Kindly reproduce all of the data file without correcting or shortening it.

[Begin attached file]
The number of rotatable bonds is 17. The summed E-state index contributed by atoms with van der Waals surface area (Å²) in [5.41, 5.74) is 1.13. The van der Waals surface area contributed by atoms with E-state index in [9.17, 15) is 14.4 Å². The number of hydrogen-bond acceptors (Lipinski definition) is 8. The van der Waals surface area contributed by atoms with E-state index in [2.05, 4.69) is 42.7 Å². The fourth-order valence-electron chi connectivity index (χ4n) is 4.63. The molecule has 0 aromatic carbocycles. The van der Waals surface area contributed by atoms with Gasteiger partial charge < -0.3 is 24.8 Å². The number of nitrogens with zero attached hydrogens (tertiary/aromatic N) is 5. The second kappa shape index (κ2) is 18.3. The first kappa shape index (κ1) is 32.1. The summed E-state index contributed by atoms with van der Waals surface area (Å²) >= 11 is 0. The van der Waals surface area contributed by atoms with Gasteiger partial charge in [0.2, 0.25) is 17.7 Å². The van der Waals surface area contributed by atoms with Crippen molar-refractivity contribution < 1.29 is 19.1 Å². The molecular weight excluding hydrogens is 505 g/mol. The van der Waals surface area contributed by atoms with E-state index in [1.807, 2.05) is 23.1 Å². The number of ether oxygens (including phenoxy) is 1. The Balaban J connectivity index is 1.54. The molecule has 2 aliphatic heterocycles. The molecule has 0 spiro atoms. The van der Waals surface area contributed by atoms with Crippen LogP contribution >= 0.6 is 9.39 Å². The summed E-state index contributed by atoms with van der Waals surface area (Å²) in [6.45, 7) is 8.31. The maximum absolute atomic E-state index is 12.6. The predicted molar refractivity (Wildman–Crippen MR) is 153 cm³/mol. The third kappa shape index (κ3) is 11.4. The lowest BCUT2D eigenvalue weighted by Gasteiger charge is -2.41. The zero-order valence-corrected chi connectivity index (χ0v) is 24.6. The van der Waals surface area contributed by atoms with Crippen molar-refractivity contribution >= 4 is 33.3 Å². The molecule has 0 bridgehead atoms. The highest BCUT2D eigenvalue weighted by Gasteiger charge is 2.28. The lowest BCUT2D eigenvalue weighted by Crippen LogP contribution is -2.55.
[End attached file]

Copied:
The number of rotatable bonds is 17. The summed E-state index contributed by atoms with van der Waals surface area (Å²) in [5.41, 5.74) is 1.13. The van der Waals surface area contributed by atoms with E-state index in [9.17, 15) is 14.4 Å². The number of hydrogen-bond acceptors (Lipinski definition) is 8. The van der Waals surface area contributed by atoms with E-state index in [2.05, 4.69) is 42.7 Å². The fourth-order valence-electron chi connectivity index (χ4n) is 4.63. The molecule has 0 aromatic carbocycles. The van der Waals surface area contributed by atoms with Gasteiger partial charge < -0.3 is 24.8 Å². The number of nitrogens with zero attached hydrogens (tertiary/aromatic N) is 5. The second kappa shape index (κ2) is 18.3. The first kappa shape index (κ1) is 32.1. The summed E-state index contributed by atoms with van der Waals surface area (Å²) >= 11 is 0. The van der Waals surface area contributed by atoms with Gasteiger partial charge in [0.2, 0.25) is 17.7 Å². The van der Waals surface area contributed by atoms with Crippen molar-refractivity contribution < 1.29 is 19.1 Å². The molecular weight excluding hydrogens is 505 g/mol. The van der Waals surface area contributed by atoms with E-state index in [1.807, 2.05) is 23.1 Å². The number of ether oxygens (including phenoxy) is 1. The Balaban J connectivity index is 1.54. The molecule has 2 aliphatic heterocycles. The molecule has 0 spiro atoms. The van der Waals surface area contributed by atoms with Crippen LogP contribution >= 0.6 is 9.39 Å². The summed E-state index contributed by atoms with van der Waals surface area (Å²) in [6.45, 7) is 8.31. The maximum absolute atomic E-state index is 12.6. The predicted molar refractivity (Wildman–Crippen MR) is 153 cm³/mol. The third kappa shape index (κ3) is 11.4. The lowest BCUT2D eigenvalue weighted by Gasteiger charge is -2.41. The zero-order valence-corrected chi connectivity index (χ0v) is 24.6. The van der Waals surface area contributed by atoms with Crippen molar-refractivity contribution >= 4 is 33.3 Å². The molecule has 0 bridgehead atoms. The highest BCUT2D eigenvalue weighted by Gasteiger charge is 2.28. The lowest BCUT2D eigenvalue weighted by Crippen LogP contribution is -2.55.